Sadr standoff comes to an end
Iraqi negotiators struck a Fallujah-like deal in Najaf. But what happens to Sadr now?
BAGHDAD — A Shiite uprising which swept southern Iraq for the past seven weeks, and boosted rebel cleric Moqtada al-Sadr's popularity nationwide, now appears over. Thursday a Fallujah-like deal was struck in the holy cities of Najaf and Kufa, where Mr. Sadr's militiamen had fought for days against US-led coalition forces.
As part of the four-point agreement, US forces halted military operations against Sadr's Mahdi Army late Wednesday night. But sporadic fighting continued in the Shiite neighborhood of Sadr City in Baghdad.
Thursday, Sadr's men were seen packing cars and pickup trucks and leaving Najaf. The US military has agreed to hand over responsibility for security in the city to the local Iraqi police.
"As soon as the Iraqi security forces have assumed responsibility for public security and reestablished law and order, coalition forces will reposition to their bases outside Najaf, while maintaining protective units at the CPA offices and the governorate building and Iraqi police stations," coalition spokesman Dan Senor said in Baghdad.
Although the coalition has not formally agreed not to arrest or kill Sadr, Iraq's National Security Adviser says he is confident the coalition will abide by the accord. "[The coalition authorities] gave the talks their blessing and have promised to respect the agreement," Muwaffaq al-Rubaie told a Baghdad news conference.
The negotiated end to the fighting is evidence of a new approach by the US-led coalition to quell violent insurgencies: Iraqi-led dealmaking. As in Fallujah, where the coalition decided to make a peace deal with the insurgent fighters occupying the town west of Baghdad, the coalition appears to have now tacitly agreed not to touch the man it wanted dead or alive. It also allowed the Mahdi Army fighters to leave the cities without being detained along the way.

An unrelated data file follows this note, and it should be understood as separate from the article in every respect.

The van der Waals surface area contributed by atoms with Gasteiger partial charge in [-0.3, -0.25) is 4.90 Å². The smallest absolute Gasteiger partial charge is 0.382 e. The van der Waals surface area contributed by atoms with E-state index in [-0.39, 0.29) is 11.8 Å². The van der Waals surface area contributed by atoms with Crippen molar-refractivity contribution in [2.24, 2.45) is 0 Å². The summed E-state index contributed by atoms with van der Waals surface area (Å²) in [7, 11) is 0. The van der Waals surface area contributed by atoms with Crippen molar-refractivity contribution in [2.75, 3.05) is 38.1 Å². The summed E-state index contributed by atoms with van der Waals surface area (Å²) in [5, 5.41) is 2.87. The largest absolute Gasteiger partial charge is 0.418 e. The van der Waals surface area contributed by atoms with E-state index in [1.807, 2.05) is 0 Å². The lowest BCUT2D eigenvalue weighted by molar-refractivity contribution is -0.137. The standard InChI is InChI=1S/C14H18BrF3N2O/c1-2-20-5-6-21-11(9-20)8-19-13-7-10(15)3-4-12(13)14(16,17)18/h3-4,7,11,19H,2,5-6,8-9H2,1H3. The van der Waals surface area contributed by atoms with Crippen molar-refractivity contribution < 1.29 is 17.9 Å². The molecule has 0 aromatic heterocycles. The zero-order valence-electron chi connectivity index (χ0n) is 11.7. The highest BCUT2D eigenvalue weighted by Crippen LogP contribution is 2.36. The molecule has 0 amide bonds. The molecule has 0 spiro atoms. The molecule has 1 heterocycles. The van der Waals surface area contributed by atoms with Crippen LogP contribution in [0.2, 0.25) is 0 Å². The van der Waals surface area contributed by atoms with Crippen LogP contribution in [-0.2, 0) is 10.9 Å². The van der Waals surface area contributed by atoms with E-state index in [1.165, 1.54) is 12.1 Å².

Analysts say the approach, five weeks before the June 30 handover of power, shows that the US-led coalition is eager to have Iraqi security forces in control of the cities, and is ready to try new methods. Increasingly, the coalition is turning to local tribal and religious leaders to intervene and negotiate with insurgents, and US-appointed Iraqi politicians have become integral to the negotiation process, as well.
Dr. Ibrahim al-Jaffari, a Governing Council member who is on the short list of candidates for prime minister in the interim government, was a crucial broker in the sensitive negotiations between the offices of the coalition administrator, Paul Bremer, and Sadr. Mr. Rubaie was also involved, and on Wednesday two governing council members, Abdul Karim al-Mohammadawi and Salama al-Khufaji, traveled to Najaf to stage a sit-in until the crisis was solved, their aides told Reuters.
The uprising in predominantly Shiite southern Iraq, started in April as a reaction to the closing of a Sadr-backed newspaper and the arrest of a top Sadr aide. It gathered momentum, coinciding with a mostly Sunni uprising in Fallujah. At Friday prayers, Sadr called the uprising a fight for Iraqi freedom. Mahdi Army forces took over police stations and government office buildings in several cities. With time, residents of the holy cities of Karbala, Najaf, and Kufa grew angry with the militiamen whose fighting disrupted their businesses, education, and lives.
Yet, it remains to be seen if the Fallujah-like negotiations will carry over into Sadr City. Last week a truce was struck by local leaders between the Sadr City Mahdi Army fighters and the US 1st Cavalry Division, which patrols this poor section of the capital. But last Friday the truce failed and heavy fighting broke out in the streets. Both sides blamed the other for breaking it and sporadic clashes have continued since then.
Some here are concerned that the fighters in Najaf and Kufa will return to their homes in Sadr City, and continue to fight.
"If Al-Sadr says no more fighting we will lay down our arms," says Sayyed Hashem Mussawi, a 23-year old member of the Mahdi Army in Sadr City. "But if they come to make us angry we will resist them."
But, by and large, the Mahdi Army appears to have lost its momentum, due to local intervention. In Sadr City, the Mahdi Army men say, they will battle US forces only if they are drawn into a fight.
"We have offices everywhere and if the Americans want to do it the right way they'll walk through the door," says Mr. Mussawi. "But if they attack us, we will respond to their attacks."
Yet Mussawi says he's hopeful of peace in his city. "There will be no withdrawal from Sadr City," he pointed out, "because it's our hometown.
"But if a truce is really signed in Najaf, the next truce will be in Sadr City."